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I have an enterprise web application that will integrate with a single sign on (SSO) service via Integrated Windows Authentication (IWA). The SSO service is providing authentication only (not authorization). This web application will handle authorization through a custom authorization module. We are running IIS 6 on Windows 2003.

Once a user authenticates via IWA, IIS by default will execute the web page under the context of the user logged in. So typically we have an Active Directory security group object that we assign Read/Execute permissions over the website directory - any user object that is a member of this designated security group can see/execute the web page. Any AD user that successfully authenticates against AD, but does not belong to this security group gets a HTTP 401 (access denied).

For this project though we don't want to have the maintenance of added/removing AD User Objects for the designated security group. Our thought is instead to assign the Authenticated_Users group read/execute permissions over the website directory files. This way if you can authenticate you will by default be able to see/execute the page request.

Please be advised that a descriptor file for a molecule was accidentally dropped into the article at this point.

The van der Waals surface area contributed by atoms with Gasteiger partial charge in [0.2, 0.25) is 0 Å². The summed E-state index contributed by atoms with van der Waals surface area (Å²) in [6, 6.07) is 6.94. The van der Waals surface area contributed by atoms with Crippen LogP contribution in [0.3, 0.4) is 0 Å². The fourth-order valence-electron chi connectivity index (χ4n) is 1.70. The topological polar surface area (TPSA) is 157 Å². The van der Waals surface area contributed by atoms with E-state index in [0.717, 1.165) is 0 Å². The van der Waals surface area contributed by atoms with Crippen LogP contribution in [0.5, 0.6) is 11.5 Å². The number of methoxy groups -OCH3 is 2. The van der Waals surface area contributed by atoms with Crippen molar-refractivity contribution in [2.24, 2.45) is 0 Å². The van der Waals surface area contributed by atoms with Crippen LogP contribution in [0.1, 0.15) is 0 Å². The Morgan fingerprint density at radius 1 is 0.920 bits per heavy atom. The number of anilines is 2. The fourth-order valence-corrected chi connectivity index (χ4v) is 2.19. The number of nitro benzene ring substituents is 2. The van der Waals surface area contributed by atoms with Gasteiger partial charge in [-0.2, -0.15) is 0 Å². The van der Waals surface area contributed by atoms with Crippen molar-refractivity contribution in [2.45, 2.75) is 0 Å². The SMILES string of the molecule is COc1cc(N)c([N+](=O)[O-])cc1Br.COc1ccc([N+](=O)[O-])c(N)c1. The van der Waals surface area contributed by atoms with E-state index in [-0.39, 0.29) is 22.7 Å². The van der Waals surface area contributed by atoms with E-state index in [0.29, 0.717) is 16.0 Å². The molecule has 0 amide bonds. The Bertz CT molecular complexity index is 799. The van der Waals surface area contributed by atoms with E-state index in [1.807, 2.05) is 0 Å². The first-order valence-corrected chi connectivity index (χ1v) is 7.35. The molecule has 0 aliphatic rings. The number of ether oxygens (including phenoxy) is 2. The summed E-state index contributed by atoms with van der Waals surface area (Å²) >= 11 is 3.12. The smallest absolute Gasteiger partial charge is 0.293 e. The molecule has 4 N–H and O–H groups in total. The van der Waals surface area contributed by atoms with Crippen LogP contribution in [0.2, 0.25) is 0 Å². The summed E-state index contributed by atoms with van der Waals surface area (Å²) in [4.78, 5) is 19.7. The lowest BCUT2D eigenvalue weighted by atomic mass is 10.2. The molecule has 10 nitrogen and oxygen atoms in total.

Is this safe? From my team's perspective it is safe as long as the authorization module in this web application does it's job.

Is anyone else doing this or do you have another approach to managing authorization when using Integrated Windows Authentication on IIS?

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up vote 1 down vote accepted

So long as your authorization module works as advertised you should not have any problems. It is an oft overlooked separation (authentication and authorization). You just take the onus of authorization upon yourself (within the app), but obviously that's what you want! Like you say, all the Windows security group will be doing is providing a mechanism for authentication which has nothing to do with actual permissions within your app.

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Thanks squilman! –  Steve Flook Nov 9 '09 at 14:30

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